I think we should have more fun with mental health.
At the risk of sounding like the biggest asshole in the room, during a time when people are coming out of the dark to discuss the things that burden them. Tears through rust. Rot that you can only keep scraping away. Brain barnacles. All those things; the idiosyncrasies of the person you should know best. You know, you. The malaise, the weight, the bitterness of your own breath. The lifeless legs. Staring out the window wondering how it is everyone else is doing so much better. Haunting strolls on Facebook. Twitter tightening your noose. Do all those glut goons have to work out that much on Instagram? Am I ever going to follow through on anything?
The quest to kill off the worst part of you which is hard to believe isn't every part of you.
We should have more fun with that.
For example, how is it that your friend can saunter out of the bathroom and declare that the nachos were better on the way in than on the way out, yet no one is comfortable with a little brain chemistry? Synapses. Electricity. Good, clean bolts of life-giving lightning. How is that taboo? I want to be able to walk into work and say, "I cried all night last night!" And chest bump colleagues as I proudly proclaim insomnia, anxiety, and the ripped tissue of self-inflicted slugs of doubt.
"Man o' man, it was tough!" I'd shout.
"How about some gender neutrality in your declarations, grandpa!" someone would yell back. And there'd be burn noises and giggles and we'd get to work.
You know when you have the sniffles and everyone either helps or hopes you go home? It's because it's out there. Your illness has manifested itself into the ancient nasal wail of centuries of community care for common ailments. We can handle snot, so tears shouldn't be a far cry. Why not a a junk drawer of feel-good meds not unlike the first-aid kit of pain killers and gauze?
We need to have more fun with mental health.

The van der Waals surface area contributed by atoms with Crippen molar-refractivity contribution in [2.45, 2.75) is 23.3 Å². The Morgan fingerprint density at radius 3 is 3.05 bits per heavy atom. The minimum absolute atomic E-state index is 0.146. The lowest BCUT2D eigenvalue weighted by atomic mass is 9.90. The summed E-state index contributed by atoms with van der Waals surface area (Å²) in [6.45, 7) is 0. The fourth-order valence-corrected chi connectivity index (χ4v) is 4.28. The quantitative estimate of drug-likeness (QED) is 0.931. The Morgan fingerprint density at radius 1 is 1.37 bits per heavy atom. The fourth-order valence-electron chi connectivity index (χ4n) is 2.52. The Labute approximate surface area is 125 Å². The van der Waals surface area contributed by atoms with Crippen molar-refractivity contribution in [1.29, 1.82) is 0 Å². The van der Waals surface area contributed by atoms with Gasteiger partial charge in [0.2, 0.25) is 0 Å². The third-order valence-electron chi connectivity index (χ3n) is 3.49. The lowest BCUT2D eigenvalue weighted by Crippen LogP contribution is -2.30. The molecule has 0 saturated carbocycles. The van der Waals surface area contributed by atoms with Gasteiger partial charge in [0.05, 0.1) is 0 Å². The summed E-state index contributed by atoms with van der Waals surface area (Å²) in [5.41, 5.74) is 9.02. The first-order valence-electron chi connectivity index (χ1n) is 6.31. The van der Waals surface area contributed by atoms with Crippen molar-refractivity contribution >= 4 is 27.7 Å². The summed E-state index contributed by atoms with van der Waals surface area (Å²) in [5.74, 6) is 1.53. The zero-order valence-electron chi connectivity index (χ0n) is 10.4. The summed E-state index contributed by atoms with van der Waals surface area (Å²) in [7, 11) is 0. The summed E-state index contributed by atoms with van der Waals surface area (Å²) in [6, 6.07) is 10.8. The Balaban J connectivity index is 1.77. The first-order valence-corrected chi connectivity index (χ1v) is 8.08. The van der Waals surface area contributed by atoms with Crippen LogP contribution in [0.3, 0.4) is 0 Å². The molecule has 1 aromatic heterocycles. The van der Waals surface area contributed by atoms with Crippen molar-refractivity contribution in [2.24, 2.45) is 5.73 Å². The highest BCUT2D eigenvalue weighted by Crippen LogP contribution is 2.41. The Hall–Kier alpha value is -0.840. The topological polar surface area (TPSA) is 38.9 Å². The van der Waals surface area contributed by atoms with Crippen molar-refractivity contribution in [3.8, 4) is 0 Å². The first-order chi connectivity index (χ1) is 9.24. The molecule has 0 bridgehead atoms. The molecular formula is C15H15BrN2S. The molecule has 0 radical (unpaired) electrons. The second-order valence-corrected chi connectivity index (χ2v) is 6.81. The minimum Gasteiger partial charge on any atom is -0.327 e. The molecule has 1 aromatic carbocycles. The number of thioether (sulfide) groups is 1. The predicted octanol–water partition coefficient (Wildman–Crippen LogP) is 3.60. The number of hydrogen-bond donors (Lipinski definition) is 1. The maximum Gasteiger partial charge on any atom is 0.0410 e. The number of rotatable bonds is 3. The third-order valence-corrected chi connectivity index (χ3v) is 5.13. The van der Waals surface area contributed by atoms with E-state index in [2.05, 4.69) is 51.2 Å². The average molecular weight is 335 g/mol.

Because everything that ails us is some battle raging on the inside. Mental health just gets to be all tricky and hide. The internal not emerging until it's too late.
Some lady walks in. A mean bit of open flesh up her leg. "Ahhhh road rash. Son of a bitch!" There's blood and torn skin and we praise her for her recklessness. We should be able to walk into the room with all the scabs on our insides and say, "Oh shit. I just spent all night eating uncooked pasta and listening to Morrissey because I don't know what in the fuck is happening to me!"
"Damn! And you're here!" might reply one friend who knows we're having fun with mental health.
"Good job surviving that," would say another. High fiving and nodding knowingly while we wad up terrible poetry that no one will have to read because, finally, we're having fun with mental health.
And then instead of shying away from the crazy. You'd lean right into it and drink some beers together.
Just like road rash girl, you'd been dragged through something. You got peeled. And instead of taking half a second on the pavement, it was a long night of being grated across angst's asphalt. Your brain pulled along a gravel road, but you're showing up like a champ. And that shit should be celebrated. Son of a bitch. Road rash has nothing on that.